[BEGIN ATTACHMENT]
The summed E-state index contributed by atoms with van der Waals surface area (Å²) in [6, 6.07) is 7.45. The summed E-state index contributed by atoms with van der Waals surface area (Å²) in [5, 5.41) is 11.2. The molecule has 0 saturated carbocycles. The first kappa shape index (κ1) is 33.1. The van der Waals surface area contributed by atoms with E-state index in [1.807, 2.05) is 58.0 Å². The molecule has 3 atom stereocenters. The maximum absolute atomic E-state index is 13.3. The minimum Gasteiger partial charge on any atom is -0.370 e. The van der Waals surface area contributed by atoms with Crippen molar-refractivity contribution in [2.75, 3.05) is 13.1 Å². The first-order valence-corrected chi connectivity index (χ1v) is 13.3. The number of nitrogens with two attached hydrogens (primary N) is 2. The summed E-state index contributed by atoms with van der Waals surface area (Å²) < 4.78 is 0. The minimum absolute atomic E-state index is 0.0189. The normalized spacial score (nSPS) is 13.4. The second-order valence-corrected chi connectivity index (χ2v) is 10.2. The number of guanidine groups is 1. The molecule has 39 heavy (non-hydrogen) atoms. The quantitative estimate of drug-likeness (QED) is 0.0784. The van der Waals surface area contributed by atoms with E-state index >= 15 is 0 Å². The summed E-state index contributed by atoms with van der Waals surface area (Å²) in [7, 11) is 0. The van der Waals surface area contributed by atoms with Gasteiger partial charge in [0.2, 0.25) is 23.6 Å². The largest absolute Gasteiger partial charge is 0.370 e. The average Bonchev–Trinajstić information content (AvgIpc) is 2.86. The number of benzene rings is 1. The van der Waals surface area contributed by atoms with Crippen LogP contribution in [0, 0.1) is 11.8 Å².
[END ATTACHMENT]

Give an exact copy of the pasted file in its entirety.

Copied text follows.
The summed E-state index contributed by atoms with van der Waals surface area (Å²) in [6, 6.07) is 7.45. The summed E-state index contributed by atoms with van der Waals surface area (Å²) in [5, 5.41) is 11.2. The molecule has 0 saturated carbocycles. The first kappa shape index (κ1) is 33.1. The van der Waals surface area contributed by atoms with E-state index in [1.807, 2.05) is 58.0 Å². The molecule has 3 atom stereocenters. The maximum absolute atomic E-state index is 13.3. The minimum Gasteiger partial charge on any atom is -0.370 e. The van der Waals surface area contributed by atoms with Crippen molar-refractivity contribution in [2.75, 3.05) is 13.1 Å². The first-order valence-corrected chi connectivity index (χ1v) is 13.3. The number of nitrogens with two attached hydrogens (primary N) is 2. The summed E-state index contributed by atoms with van der Waals surface area (Å²) < 4.78 is 0. The minimum absolute atomic E-state index is 0.0189. The normalized spacial score (nSPS) is 13.4. The second-order valence-corrected chi connectivity index (χ2v) is 10.2. The number of guanidine groups is 1. The molecule has 39 heavy (non-hydrogen) atoms. The quantitative estimate of drug-likeness (QED) is 0.0784. The van der Waals surface area contributed by atoms with E-state index >= 15 is 0 Å². The summed E-state index contributed by atoms with van der Waals surface area (Å²) in [7, 11) is 0. The van der Waals surface area contributed by atoms with Gasteiger partial charge in [0.2, 0.25) is 23.6 Å². The largest absolute Gasteiger partial charge is 0.370 e. The average Bonchev–Trinajstić information content (AvgIpc) is 2.86. The number of benzene rings is 1. The van der Waals surface area contributed by atoms with Crippen LogP contribution in [0, 0.1) is 11.8 Å².